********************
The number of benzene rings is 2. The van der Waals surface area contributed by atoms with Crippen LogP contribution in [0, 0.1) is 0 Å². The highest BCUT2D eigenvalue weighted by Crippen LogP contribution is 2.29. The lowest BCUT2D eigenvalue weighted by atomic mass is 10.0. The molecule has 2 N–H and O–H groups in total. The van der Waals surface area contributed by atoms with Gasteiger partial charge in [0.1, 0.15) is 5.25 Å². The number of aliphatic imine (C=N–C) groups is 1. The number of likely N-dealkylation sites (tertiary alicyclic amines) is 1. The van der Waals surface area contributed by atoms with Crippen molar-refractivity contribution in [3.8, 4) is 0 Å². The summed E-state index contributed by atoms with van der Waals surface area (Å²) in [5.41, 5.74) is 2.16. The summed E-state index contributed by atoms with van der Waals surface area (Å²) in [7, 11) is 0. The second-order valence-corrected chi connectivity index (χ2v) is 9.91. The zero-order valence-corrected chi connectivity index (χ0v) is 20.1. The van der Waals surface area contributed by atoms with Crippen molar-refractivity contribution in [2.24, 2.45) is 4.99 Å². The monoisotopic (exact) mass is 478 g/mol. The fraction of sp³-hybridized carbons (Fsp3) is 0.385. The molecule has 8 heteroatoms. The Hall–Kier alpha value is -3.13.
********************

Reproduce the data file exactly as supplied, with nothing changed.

The number of benzene rings is 2. The van der Waals surface area contributed by atoms with Crippen LogP contribution in [0, 0.1) is 0 Å². The highest BCUT2D eigenvalue weighted by Crippen LogP contribution is 2.29. The lowest BCUT2D eigenvalue weighted by atomic mass is 10.0. The molecule has 2 N–H and O–H groups in total. The van der Waals surface area contributed by atoms with Gasteiger partial charge in [0.1, 0.15) is 5.25 Å². The number of aliphatic imine (C=N–C) groups is 1. The number of likely N-dealkylation sites (tertiary alicyclic amines) is 1. The van der Waals surface area contributed by atoms with Crippen molar-refractivity contribution in [3.8, 4) is 0 Å². The summed E-state index contributed by atoms with van der Waals surface area (Å²) in [5.41, 5.74) is 2.16. The summed E-state index contributed by atoms with van der Waals surface area (Å²) in [7, 11) is 0. The second-order valence-corrected chi connectivity index (χ2v) is 9.91. The zero-order valence-corrected chi connectivity index (χ0v) is 20.1. The van der Waals surface area contributed by atoms with Crippen molar-refractivity contribution in [2.24, 2.45) is 4.99 Å². The monoisotopic (exact) mass is 478 g/mol. The fraction of sp³-hybridized carbons (Fsp3) is 0.385. The molecule has 8 heteroatoms. The Hall–Kier alpha value is -3.13.